The basics of cyber crime

To most of us cyber crime is something we read in a paper or on the Internet.   Most of the time it is of little consequence to ME in the real world.   Although that has all changed in the last 2 to 5 years, we do not seem to learn from our experience.

The criminals are getting smarter, the tools are less obvious and the payday for them is much higher.

Crime has been around for years and so has crime fighting.   The problem is in the old days most crime was one on one, a mugging in the street or pick pocketing was a one on one crime.    With the advent of things like banks, trains and stage coaches it became a crime of one against many.    The advent of the Internet has made it possible for one person to steal from millions of people in one hit.   This happened recently with Sony and will continue to happen because we never learned the basics.

With most of the western world moving everything to the Internet, whether it is internet based mail, cloud based CRM, your gaming habits or using Internet banking it has become an essential part if not critical part of both work and home life.   Most parents with young people in the family have probably heard “I cannot live without my –insert technology here- ”  so we all know how important that connection to the virtual world is.

The problem is that the bad guys have realised that as well.   Most of us have 50 – 90% of our personal lives and information as some form of electronic data.   Whether it is your buying habits, your email, you banking or your personal information it is all available to you in some form of electronic information.

The bad guys rely on a number of things in their thinking and their attacks.   They target the innocent, the unaware and the uneducated to ensure that they have a steady stream of income coming into their criminal organisations.   They target these type of people because it is the easiest way of stealing what they want.   They also target the ill informed, yes you can be infected if you use a mac, yes they will target you, not the firewall, because you are easier to get around.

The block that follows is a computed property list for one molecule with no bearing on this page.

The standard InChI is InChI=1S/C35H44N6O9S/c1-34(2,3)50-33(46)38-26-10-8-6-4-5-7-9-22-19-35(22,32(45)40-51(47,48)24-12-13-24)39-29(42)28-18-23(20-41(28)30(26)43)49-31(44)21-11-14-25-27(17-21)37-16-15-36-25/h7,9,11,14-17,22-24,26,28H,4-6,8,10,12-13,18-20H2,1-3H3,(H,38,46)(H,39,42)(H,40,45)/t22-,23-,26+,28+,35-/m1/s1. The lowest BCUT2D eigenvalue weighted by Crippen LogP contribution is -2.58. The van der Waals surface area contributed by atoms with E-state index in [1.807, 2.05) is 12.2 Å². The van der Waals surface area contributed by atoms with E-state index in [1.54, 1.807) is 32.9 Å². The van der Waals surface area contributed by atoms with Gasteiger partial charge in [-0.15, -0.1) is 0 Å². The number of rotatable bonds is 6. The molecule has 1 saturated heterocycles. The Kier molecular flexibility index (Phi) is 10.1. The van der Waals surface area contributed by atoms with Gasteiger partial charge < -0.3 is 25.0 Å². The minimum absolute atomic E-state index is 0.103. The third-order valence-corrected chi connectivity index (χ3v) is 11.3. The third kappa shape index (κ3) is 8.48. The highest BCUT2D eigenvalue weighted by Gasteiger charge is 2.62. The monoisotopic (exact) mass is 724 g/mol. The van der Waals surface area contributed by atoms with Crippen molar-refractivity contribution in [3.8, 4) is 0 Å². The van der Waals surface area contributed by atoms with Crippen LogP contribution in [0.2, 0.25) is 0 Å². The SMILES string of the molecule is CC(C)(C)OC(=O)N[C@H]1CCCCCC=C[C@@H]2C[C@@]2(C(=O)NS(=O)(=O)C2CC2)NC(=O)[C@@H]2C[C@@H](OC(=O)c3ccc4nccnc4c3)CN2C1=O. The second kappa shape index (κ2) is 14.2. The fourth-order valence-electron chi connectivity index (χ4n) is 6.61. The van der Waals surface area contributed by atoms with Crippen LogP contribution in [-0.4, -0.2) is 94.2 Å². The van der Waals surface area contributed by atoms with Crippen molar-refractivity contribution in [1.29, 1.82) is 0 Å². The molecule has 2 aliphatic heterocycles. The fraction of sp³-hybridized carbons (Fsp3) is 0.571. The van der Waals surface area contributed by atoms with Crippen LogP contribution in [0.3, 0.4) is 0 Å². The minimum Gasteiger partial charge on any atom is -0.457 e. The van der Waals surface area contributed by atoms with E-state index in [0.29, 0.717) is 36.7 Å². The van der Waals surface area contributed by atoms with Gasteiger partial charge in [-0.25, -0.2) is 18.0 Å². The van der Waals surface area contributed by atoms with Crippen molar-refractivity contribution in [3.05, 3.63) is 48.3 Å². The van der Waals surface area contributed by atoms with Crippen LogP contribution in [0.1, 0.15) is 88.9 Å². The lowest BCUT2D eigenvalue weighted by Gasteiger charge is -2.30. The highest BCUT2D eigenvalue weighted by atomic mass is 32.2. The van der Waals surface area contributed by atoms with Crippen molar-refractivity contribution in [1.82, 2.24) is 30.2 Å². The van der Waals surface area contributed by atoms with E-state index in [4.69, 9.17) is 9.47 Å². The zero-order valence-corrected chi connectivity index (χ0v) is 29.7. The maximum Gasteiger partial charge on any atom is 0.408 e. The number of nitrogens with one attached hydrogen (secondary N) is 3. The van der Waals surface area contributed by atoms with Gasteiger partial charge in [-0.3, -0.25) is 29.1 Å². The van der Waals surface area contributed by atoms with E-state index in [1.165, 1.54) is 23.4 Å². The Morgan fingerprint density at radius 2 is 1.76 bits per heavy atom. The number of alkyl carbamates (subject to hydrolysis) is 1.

They also use semi legitimate processes in very illegitimate ways.   They corrupt your email with phishing and spear phishing components, they corrupt your favourite web sites with malware and spyware,  if you use peer to peer systems to access perceived free music, films, games and applications they corrupt the information that is available with Remote Access Trojans (RAT’s), viruses and worms.  In most cases anything that is free on the Internet has some form of criminal aspect, not everything but most have.

The Internet has made the criminals harder to find, harder to locate, they cross intentional boundaries with impunity and they steal anything that they can get their indescrimate little hands on.   They are the twenty first century version of the biblical plague.

That’s the bad guys, the good guys are constantly playing catch up.   They are restricted by laws and boundaries and most of the time the bad guys have developed and innovated technology well before the main stream and the business world has seen the potential.   The most obvious of this was android and the app market.   This was infiltrated, compromised and infected from day one.

So in this landscape we cannot rely on the good guys so we had better learn to rely on ourselves.

Roger Smith, is an educator. Teaching students at ADFA (UNSW) and showing them how vulnerable they are to cybercrime.

He is also CEO at R & I ICT Consulting Services Pty Ltd, an Amazon #1 author on Cybercrime and founder of the SME Security Framework. He is a Consultant who specialises in inexpensive and highly effective security strategies for small and medium businesses and not for profit organisations.

He has developed and authored the SME Security Framework and the Security Policy Training Course which are considered to be the definitive guides to helping SME's protect their organisation using the principles of Technology, Management, Adaptability and Compliance.